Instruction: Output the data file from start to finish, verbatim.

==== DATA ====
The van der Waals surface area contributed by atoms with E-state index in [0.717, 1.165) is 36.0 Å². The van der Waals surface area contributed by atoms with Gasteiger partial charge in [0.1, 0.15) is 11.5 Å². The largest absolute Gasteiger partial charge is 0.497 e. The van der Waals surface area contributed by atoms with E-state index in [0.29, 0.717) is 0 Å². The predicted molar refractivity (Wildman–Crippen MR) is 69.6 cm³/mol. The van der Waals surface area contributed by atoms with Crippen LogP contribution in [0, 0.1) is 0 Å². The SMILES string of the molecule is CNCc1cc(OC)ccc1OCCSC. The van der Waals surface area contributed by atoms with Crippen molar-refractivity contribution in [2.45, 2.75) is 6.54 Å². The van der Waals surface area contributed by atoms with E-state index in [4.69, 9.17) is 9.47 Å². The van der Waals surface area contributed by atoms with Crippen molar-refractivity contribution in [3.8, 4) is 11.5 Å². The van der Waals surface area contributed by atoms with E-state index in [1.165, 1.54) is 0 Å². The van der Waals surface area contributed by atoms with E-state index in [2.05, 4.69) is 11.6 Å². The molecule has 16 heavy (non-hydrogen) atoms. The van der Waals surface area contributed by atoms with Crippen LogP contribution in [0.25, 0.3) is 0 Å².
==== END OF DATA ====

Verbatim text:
The van der Waals surface area contributed by atoms with E-state index in [0.717, 1.165) is 36.0 Å². The van der Waals surface area contributed by atoms with Gasteiger partial charge in [0.1, 0.15) is 11.5 Å². The largest absolute Gasteiger partial charge is 0.497 e. The van der Waals surface area contributed by atoms with E-state index in [0.29, 0.717) is 0 Å². The predicted molar refractivity (Wildman–Crippen MR) is 69.6 cm³/mol. The van der Waals surface area contributed by atoms with Crippen LogP contribution in [0, 0.1) is 0 Å². The SMILES string of the molecule is CNCc1cc(OC)ccc1OCCSC. The van der Waals surface area contributed by atoms with Crippen molar-refractivity contribution in [2.45, 2.75) is 6.54 Å². The van der Waals surface area contributed by atoms with E-state index in [4.69, 9.17) is 9.47 Å². The van der Waals surface area contributed by atoms with Crippen molar-refractivity contribution in [3.8, 4) is 11.5 Å². The van der Waals surface area contributed by atoms with E-state index in [1.165, 1.54) is 0 Å². The van der Waals surface area contributed by atoms with E-state index in [2.05, 4.69) is 11.6 Å². The molecule has 16 heavy (non-hydrogen) atoms. The van der Waals surface area contributed by atoms with Crippen LogP contribution in [0.25, 0.3) is 0 Å².